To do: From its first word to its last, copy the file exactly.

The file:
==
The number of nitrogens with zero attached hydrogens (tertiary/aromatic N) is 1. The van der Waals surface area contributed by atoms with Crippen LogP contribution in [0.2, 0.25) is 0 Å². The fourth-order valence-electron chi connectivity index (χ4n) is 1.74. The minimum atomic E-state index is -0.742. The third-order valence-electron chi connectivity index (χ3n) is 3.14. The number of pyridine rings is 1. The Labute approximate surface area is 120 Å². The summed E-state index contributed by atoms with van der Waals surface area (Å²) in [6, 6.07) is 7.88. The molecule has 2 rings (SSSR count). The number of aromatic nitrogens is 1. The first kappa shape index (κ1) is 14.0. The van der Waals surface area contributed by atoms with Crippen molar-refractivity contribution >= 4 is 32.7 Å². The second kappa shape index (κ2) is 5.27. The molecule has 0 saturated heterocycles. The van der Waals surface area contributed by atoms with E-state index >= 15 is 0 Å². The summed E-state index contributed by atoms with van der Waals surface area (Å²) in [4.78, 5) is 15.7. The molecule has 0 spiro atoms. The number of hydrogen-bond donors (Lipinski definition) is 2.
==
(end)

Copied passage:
The number of nitrogens with zero attached hydrogens (tertiary/aromatic N) is 1. The van der Waals surface area contributed by atoms with Crippen LogP contribution in [0.2, 0.25) is 0 Å². The fourth-order valence-electron chi connectivity index (χ4n) is 1.74. The minimum atomic E-state index is -0.742. The third-order valence-electron chi connectivity index (χ3n) is 3.14. The number of pyridine rings is 1. The Labute approximate surface area is 120 Å². The summed E-state index contributed by atoms with van der Waals surface area (Å²) in [6, 6.07) is 7.88. The molecule has 2 rings (SSSR count). The number of aromatic nitrogens is 1. The first kappa shape index (κ1) is 14.0. The van der Waals surface area contributed by atoms with Crippen molar-refractivity contribution >= 4 is 32.7 Å². The second kappa shape index (κ2) is 5.27. The molecule has 0 saturated heterocycles. The van der Waals surface area contributed by atoms with E-state index >= 15 is 0 Å². The summed E-state index contributed by atoms with van der Waals surface area (Å²) in [4.78, 5) is 15.7. The molecule has 0 spiro atoms. The number of hydrogen-bond donors (Lipinski definition) is 2.